WHAT IS IT? An all-new Scott helmet to match their famous goggles and freshly imported gear.
WHAT’S IT COST? $299.95 (Circuit & Grid); $309.95 (Identity).
CONTACT? www.scottusa.com or (800) 292-5877.
WHAT STANDS OUT? Here’s a list of things that stand out with the Scott Airborne Helmet.
(1) Construction. The Scott Airborne helmet is manufactured by KBC but designed by Scott. The helmet has a “pre-impregnated carbon fiber hybrid shell.” The liner is made of triple-density EPS (expanded polystyrene) that covers the crown, front and rear. The helmet is DOT and Snell approved, and it comes with a soft helmet bag to help protect it.
(2) Inner liner. The inner liner and cheek pads are removable and machine washable. MXA test riders reported a comfortable fit, without any nagging pressure points.
(3) Goggle port. The helmet is equipped with a “high-flow vent system,” but what really lets air in is the large eyeport. Depending on the size of the goggle frame, the Airborne allows enough extra air to flow in to keep your sweaty brow dry. The compromise of the larger eyeport is that more dirt can get in, too. Still, most MXA test riders liked the feature for its comfort (as long as we weren’t racing in sand). The sides of the eyeport are rubber and position the goggles tight against the rider’s face.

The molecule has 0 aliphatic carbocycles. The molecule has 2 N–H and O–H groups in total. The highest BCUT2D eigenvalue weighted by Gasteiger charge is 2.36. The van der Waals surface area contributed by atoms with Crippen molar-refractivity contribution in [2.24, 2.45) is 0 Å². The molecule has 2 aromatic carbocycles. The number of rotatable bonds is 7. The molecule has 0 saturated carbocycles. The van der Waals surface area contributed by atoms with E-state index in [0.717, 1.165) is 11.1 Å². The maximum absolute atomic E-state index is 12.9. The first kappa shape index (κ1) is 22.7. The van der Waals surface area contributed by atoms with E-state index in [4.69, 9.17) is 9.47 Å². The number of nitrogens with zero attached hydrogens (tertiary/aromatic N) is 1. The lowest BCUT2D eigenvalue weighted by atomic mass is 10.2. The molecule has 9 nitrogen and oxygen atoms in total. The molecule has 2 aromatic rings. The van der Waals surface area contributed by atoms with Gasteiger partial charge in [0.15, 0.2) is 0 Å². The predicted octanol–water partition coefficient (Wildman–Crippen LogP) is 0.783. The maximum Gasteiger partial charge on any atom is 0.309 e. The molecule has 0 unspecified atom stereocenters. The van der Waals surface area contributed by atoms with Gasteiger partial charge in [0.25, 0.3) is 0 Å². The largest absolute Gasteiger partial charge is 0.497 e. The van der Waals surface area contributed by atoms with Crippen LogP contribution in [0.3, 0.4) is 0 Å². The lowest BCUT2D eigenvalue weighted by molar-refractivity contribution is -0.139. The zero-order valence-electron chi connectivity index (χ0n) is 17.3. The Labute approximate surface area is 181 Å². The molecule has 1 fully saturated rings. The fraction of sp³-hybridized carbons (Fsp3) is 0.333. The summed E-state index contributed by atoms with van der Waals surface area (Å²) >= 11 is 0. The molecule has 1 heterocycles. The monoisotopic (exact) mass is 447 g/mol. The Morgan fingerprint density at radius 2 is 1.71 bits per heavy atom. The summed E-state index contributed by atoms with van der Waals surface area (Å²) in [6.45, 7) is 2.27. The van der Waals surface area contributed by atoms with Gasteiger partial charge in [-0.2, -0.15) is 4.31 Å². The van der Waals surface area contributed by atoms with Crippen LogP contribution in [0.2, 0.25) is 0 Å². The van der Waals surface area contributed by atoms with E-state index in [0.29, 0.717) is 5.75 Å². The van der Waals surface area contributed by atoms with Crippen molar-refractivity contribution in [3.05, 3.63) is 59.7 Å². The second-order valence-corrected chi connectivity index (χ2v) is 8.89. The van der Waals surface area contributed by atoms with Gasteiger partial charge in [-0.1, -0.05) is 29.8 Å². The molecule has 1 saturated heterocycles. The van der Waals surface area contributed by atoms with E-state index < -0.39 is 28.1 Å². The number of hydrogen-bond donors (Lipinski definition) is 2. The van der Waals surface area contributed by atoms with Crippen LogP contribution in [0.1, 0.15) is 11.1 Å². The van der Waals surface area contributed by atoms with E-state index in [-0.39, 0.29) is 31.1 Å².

(4) Nose. The chin bar is equipped with a stainless steel grill. It looks sharp, but it can’t be taken apart to be cleaned. Our solution was to tear out the little piece of netting in the Airborne and replace it with a piece of foam that we robbed from an old helmet.
(5) Visor. The visor is secured with four bolts, and an extra visor is included with the helmet. The four-bolt system holds the visor firmly in place. It’s unlikely to accidentally get bumped out of position, but you have to fetch a screwdriver when you want to adjust it.
(6) Options. There are three different styles: Circuit, Grid and Identity. There are eight choices overall, and it comes in six sizes, from extra small to double extra large.
WHAT’S THE SQUAWK? We grumbled about a few things.
(1) You need a screwdriver to adjust the visor.
(2) There’s no easy way to clean mud out of the nose vent.
(3) Dirt gets between the liner and the shell. Test riders complained that they could hear the dirt rattling around inside. We couldn’t shake it out.
(4) The chin strap pads aren’t removable for cleaning.
The Scott helmet is a dependable, lightweight, mid-priced helmet that would serve a racer faithfully, but with a few little quirks.